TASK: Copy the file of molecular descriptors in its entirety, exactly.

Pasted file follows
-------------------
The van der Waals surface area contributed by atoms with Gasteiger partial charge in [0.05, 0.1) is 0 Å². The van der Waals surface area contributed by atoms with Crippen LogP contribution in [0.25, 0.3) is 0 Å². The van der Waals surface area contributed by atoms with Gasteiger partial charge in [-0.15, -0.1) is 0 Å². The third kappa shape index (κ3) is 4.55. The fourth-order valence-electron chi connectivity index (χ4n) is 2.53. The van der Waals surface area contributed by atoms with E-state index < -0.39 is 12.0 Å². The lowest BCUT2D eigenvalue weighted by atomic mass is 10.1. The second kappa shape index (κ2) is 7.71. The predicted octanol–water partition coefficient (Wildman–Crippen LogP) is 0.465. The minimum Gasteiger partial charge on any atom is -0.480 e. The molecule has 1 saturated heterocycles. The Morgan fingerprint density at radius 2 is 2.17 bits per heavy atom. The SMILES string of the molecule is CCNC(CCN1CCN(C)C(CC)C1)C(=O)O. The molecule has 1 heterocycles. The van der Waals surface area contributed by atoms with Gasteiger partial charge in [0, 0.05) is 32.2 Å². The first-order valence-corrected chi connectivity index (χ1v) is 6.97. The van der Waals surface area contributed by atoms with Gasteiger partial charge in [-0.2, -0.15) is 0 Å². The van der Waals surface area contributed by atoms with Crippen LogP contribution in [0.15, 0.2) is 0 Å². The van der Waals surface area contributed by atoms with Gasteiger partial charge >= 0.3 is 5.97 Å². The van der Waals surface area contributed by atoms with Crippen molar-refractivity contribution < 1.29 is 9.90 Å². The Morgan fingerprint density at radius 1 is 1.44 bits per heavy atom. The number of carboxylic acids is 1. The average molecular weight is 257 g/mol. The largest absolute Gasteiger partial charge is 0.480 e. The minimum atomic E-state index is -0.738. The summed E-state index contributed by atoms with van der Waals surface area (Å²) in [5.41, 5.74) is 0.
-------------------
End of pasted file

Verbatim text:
The van der Waals surface area contributed by atoms with Gasteiger partial charge in [0.05, 0.1) is 0 Å². The van der Waals surface area contributed by atoms with Crippen LogP contribution in [0.25, 0.3) is 0 Å². The van der Waals surface area contributed by atoms with Gasteiger partial charge in [-0.15, -0.1) is 0 Å². The third kappa shape index (κ3) is 4.55. The fourth-order valence-electron chi connectivity index (χ4n) is 2.53. The van der Waals surface area contributed by atoms with E-state index < -0.39 is 12.0 Å². The lowest BCUT2D eigenvalue weighted by atomic mass is 10.1. The second kappa shape index (κ2) is 7.71. The predicted octanol–water partition coefficient (Wildman–Crippen LogP) is 0.465. The minimum Gasteiger partial charge on any atom is -0.480 e. The molecule has 1 saturated heterocycles. The Morgan fingerprint density at radius 2 is 2.17 bits per heavy atom. The SMILES string of the molecule is CCNC(CCN1CCN(C)C(CC)C1)C(=O)O. The molecule has 1 heterocycles. The van der Waals surface area contributed by atoms with Gasteiger partial charge in [0, 0.05) is 32.2 Å². The first-order valence-corrected chi connectivity index (χ1v) is 6.97. The van der Waals surface area contributed by atoms with Gasteiger partial charge in [-0.2, -0.15) is 0 Å². The van der Waals surface area contributed by atoms with Crippen LogP contribution in [0.15, 0.2) is 0 Å². The van der Waals surface area contributed by atoms with Gasteiger partial charge >= 0.3 is 5.97 Å². The van der Waals surface area contributed by atoms with Crippen molar-refractivity contribution < 1.29 is 9.90 Å². The Morgan fingerprint density at radius 1 is 1.44 bits per heavy atom. The number of carboxylic acids is 1. The average molecular weight is 257 g/mol. The largest absolute Gasteiger partial charge is 0.480 e. The minimum atomic E-state index is -0.738. The summed E-state index contributed by atoms with van der Waals surface area (Å²) in [5.41, 5.74) is 0.